The dollar fell on Friday, undermined by the ongoing trade dispute between China and the United States and a report showing the U.S. economy in March created the fewest jobs in six months.
The greenback slid against the safe-haven yen and Swiss franc in the wake of new comments from China. China on Friday warned it would fight back "at any cost," hours after U.S. President Donald Trump threatened to slap tariffs on an additional $100 billion in Chinese goods.
Losses in the dollar escalated after China's Commerce Ministry spokesman Gao Feng said the country will not hesitate to respond if the United States adds further tariffs. He ruled out negotiations under these conditions.
The U.S.-China trade dispute outweighed a U.S. payrolls report that showed fewer job gains than expected, as well as generally upbeat remarks on the economy from Federal Reserve Chairman Jerome Powell.
"It is currently a bipolar market for currencies. On the one hand, Powell is saying that the U.S. economy is doing well and we're getting these rate increases, even though they're at a gradual pace, but the FX market is simply ignoring him," said Juan Perez, currency trader, at Tempus Consulting in Washington.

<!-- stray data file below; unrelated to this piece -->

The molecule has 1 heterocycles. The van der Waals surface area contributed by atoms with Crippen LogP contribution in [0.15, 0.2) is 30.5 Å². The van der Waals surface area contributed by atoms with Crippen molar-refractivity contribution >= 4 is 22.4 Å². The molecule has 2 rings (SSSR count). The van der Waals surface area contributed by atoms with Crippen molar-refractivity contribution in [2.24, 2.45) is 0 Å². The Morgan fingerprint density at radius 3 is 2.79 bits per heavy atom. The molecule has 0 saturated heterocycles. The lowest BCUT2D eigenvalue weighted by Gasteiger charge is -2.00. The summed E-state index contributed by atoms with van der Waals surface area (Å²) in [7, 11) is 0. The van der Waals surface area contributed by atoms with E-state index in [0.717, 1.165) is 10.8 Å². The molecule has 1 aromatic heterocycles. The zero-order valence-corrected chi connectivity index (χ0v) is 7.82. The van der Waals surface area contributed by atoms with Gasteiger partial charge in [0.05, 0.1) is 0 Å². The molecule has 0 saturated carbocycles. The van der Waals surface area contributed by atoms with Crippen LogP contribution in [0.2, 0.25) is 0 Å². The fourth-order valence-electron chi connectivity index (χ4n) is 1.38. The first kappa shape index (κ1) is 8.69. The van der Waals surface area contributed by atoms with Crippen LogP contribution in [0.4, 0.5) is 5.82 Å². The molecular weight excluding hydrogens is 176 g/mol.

"The reason for this is that the FX market is more focused on the trade dispute with China, which has a far greater chance of derailing U.S. growth when you think about the consequences on the economy," he added.
Powell said on Friday the Fed will likely need to keep raising U.S. interest rates to keep inflation under control.
In afternoon trading, the and Swiss franc, two currencies investors buy in times of market stress, rallied, with the dollar falling 0.47 percent to 106.87 yen and declining 0.47 percent to 0.9587 franc.
Friday's U.S. nonfarm payrolls report showed an increase of just 103,000 jobs in March, well below the market forecast of 193,000 and February's surge of 326,000. The bright spot though was a 0.3 percent monthly rise in wage growth, which pushed the annual wage growth rate higher. The report pressured the dollar, but not as much as the China trade story.
Paul Ashworth, chief U.S. economist at Capital Economics in Toronto, said wage growth, like core inflation, "is still muted, but there is clear evidence of an acceleration over the past few months in the monthly gains."
"Overall, looking through the volatility, employment growth is trending higher and wage growth is starting to heat up," he added.